Cast: Charlie Hunnam, Idris Elba, Rinko Kikuchi, Ron Perlman, Charlie Day, Burn Gorman, Max Martini, Robert Kazinsky
Running time: 132mins
The lowdown: Guillermo del Toro, the man behind the best film of the noughties Pan’s Labyrinth, takes his love of monsters 30 storeys high in this awesome cage fight of a movie. Riffing on Japanese movies and anime such as Godzilla, Gundam and Evangelion, he delivers giant robot vs. titans monster action quite unlike anything seen before. Unfortunately, his strong storytelling gets lost amidst the sound and fury making this a three star blast of fun rather than the five star classic the trailer suggested it might be.
The full verdict: Pacific Rim promised to be the monster movie we’d been waiting for.
The movie was going to pay multi-million dollar, photorealistic homage to all that cool Japanese stuff we’d been forcing on friends for years, with Guillermo del Toro directing.
Pacific Rim was going to go big and the competition was going to go extinct.
Unfortunately, the end result is not the happy ending we were after.
The monsters – named kaiju after the Japanese word for “strange beast” – are lovingly designed spiritual descendants of Godzilla and Gamera.
The robots – Jaeger after German word for “hunter” – are spot-on recreations of the giant mecha found in classic anime Gundam, Patlabor, Tetsujin 28 and Evangelion.
A fantastic prologue has Raleigh (Hunnam) tell of the first monster wave that spilled out of “the Breach”, a rift in the Pacific ocean that unlocked a portal to an alien dimension.
With the military mere midges to these skyscraper sized behemoths the world pooled its resources together on the giant robot “Jaeger Project”. Victory went to the humans, but the kaiju returned, bigger and badder.
But, while it’s admirable Pacific Rim has no franchise ambitions, this is one film that could have benefited from the trilogy treatment.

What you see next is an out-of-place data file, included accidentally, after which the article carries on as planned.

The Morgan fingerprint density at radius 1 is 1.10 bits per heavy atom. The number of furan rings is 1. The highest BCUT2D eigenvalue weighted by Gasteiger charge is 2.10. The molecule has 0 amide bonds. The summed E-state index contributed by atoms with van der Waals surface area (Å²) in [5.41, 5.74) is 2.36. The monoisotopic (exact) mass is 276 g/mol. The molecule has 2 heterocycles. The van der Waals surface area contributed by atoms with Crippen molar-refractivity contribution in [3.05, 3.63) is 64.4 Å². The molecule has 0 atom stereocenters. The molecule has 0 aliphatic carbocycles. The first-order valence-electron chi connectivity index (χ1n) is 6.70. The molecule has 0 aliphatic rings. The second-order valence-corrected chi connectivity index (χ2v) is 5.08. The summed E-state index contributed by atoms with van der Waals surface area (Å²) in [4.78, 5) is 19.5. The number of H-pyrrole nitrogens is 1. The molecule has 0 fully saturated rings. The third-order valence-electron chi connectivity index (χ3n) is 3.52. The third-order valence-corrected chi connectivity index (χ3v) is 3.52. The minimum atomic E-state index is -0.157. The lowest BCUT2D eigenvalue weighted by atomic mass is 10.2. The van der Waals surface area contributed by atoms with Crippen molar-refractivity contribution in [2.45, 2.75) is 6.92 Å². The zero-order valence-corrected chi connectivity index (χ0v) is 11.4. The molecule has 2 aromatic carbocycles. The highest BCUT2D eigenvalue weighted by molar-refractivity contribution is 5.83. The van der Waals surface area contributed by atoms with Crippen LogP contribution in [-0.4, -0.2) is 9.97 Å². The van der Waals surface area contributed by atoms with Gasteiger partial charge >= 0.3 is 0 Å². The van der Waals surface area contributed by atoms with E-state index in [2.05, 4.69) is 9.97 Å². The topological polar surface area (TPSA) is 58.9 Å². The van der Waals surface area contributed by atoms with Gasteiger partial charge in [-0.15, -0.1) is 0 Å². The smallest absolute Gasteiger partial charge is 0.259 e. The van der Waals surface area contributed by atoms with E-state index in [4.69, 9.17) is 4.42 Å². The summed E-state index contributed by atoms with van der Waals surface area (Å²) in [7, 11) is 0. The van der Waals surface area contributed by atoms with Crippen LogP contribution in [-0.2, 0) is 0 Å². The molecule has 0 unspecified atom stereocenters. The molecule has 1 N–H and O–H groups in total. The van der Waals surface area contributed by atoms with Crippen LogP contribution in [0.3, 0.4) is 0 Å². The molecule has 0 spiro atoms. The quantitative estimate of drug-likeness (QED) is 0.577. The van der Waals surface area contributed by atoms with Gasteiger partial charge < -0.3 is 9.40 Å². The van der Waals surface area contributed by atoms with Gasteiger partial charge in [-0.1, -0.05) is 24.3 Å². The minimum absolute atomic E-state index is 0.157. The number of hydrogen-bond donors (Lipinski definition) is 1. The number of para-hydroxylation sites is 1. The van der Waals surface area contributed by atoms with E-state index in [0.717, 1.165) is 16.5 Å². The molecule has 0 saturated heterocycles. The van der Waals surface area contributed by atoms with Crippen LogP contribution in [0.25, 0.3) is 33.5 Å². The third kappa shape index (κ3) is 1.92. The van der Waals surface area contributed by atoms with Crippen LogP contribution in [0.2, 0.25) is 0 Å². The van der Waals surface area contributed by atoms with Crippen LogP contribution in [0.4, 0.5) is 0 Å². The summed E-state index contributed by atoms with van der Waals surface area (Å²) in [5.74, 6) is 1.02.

That prologue would have made an effective first movie and Pacific Rim, with perfunctorily introduced characters and a wealth of background detail, feels like the final chapter of a movie series we’ve not yet seen.
Raleigh retires after a tragic encounter with a kaiju, but is called back into action when it becomes clear the apocalypse is approaching. His commander Stacker Pentecost (Elba, trying to live up to that name) teams him with Mako Mori (Kikuchi) a kaiju survivor with vengeance in mind.
There are other characters, equally thinly sketched. Ron Perlman lights up with the screen with his shark-toothed grin as a kaiju body part blackmarketeer and Charlie Day gives good mad scientist figuring out the beasties’ plan.
But, with decades of Japanese pop-culture to delve into, it’s disappointing Pacific Rim only skims the surface. The pilots mentally synch with each other in a process called “the Drift” that bears a marked resemblance to the pilots synching with their bio-mecha in Evangelion, as does the line “to fight monsters we created monsters”. But Evangelion had a plot massively more riveting than the linear weak tea we’re served here.
Rescuing Pacific Rim from total disappointment are those four or five knockout Jaeger/kaiju face offs, with del Toro’s imagination really firing.
Epic in scope and rattling in its destruction, these scenes surpass even those trailer hopes. Whether emerging from the ocean snarling and thrashing or unfurling hidden wings, the kaiju redefine movie monster expectations. While the 100ft jaegers are brilliantly realised scrappy bruisers handy with an ocean liner or plasma cannon.
But, what seemed to a slam dunk just skimmed the rim. A monster sized shame.